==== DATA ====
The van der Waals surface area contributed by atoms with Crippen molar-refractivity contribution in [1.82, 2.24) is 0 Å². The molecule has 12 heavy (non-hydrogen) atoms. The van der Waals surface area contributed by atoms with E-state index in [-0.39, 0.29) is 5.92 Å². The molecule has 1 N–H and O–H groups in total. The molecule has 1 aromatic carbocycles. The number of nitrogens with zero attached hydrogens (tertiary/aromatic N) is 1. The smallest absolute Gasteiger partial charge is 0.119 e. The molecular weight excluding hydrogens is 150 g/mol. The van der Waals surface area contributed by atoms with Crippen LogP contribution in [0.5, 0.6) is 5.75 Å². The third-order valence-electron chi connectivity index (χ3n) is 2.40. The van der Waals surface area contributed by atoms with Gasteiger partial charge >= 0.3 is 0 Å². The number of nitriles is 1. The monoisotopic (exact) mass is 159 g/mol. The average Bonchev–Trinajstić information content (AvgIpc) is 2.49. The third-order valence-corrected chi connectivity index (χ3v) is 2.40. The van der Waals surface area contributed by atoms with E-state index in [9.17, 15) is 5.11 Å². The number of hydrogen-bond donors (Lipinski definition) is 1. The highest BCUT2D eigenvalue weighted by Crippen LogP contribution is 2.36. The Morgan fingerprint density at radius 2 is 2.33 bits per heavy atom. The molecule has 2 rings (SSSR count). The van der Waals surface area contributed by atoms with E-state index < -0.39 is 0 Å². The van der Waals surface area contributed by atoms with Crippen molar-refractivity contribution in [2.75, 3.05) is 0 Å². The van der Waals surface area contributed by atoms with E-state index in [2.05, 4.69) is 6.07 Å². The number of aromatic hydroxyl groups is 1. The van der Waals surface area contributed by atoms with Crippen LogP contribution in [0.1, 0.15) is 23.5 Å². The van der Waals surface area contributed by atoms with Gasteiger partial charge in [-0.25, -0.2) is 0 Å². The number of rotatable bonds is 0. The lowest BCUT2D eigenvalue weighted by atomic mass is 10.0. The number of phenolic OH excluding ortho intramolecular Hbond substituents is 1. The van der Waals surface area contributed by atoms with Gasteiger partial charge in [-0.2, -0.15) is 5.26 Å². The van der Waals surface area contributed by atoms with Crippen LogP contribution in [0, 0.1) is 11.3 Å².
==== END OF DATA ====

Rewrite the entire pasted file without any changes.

The van der Waals surface area contributed by atoms with Crippen molar-refractivity contribution in [1.82, 2.24) is 0 Å². The molecule has 12 heavy (non-hydrogen) atoms. The van der Waals surface area contributed by atoms with E-state index in [-0.39, 0.29) is 5.92 Å². The molecule has 1 N–H and O–H groups in total. The molecule has 1 aromatic carbocycles. The number of nitrogens with zero attached hydrogens (tertiary/aromatic N) is 1. The smallest absolute Gasteiger partial charge is 0.119 e. The molecular weight excluding hydrogens is 150 g/mol. The van der Waals surface area contributed by atoms with Crippen LogP contribution in [0.5, 0.6) is 5.75 Å². The third-order valence-electron chi connectivity index (χ3n) is 2.40. The van der Waals surface area contributed by atoms with Gasteiger partial charge >= 0.3 is 0 Å². The number of nitriles is 1. The monoisotopic (exact) mass is 159 g/mol. The average Bonchev–Trinajstić information content (AvgIpc) is 2.49. The third-order valence-corrected chi connectivity index (χ3v) is 2.40. The van der Waals surface area contributed by atoms with E-state index in [9.17, 15) is 5.11 Å². The number of hydrogen-bond donors (Lipinski definition) is 1. The highest BCUT2D eigenvalue weighted by Crippen LogP contribution is 2.36. The Morgan fingerprint density at radius 2 is 2.33 bits per heavy atom. The molecule has 2 rings (SSSR count). The van der Waals surface area contributed by atoms with E-state index < -0.39 is 0 Å². The van der Waals surface area contributed by atoms with Crippen molar-refractivity contribution in [2.75, 3.05) is 0 Å². The van der Waals surface area contributed by atoms with E-state index in [2.05, 4.69) is 6.07 Å². The number of aromatic hydroxyl groups is 1. The van der Waals surface area contributed by atoms with Crippen LogP contribution in [0.1, 0.15) is 23.5 Å². The van der Waals surface area contributed by atoms with Gasteiger partial charge in [-0.25, -0.2) is 0 Å². The number of rotatable bonds is 0. The lowest BCUT2D eigenvalue weighted by atomic mass is 10.0. The number of phenolic OH excluding ortho intramolecular Hbond substituents is 1. The van der Waals surface area contributed by atoms with Gasteiger partial charge in [-0.2, -0.15) is 5.26 Å². The van der Waals surface area contributed by atoms with Crippen LogP contribution in [0, 0.1) is 11.3 Å².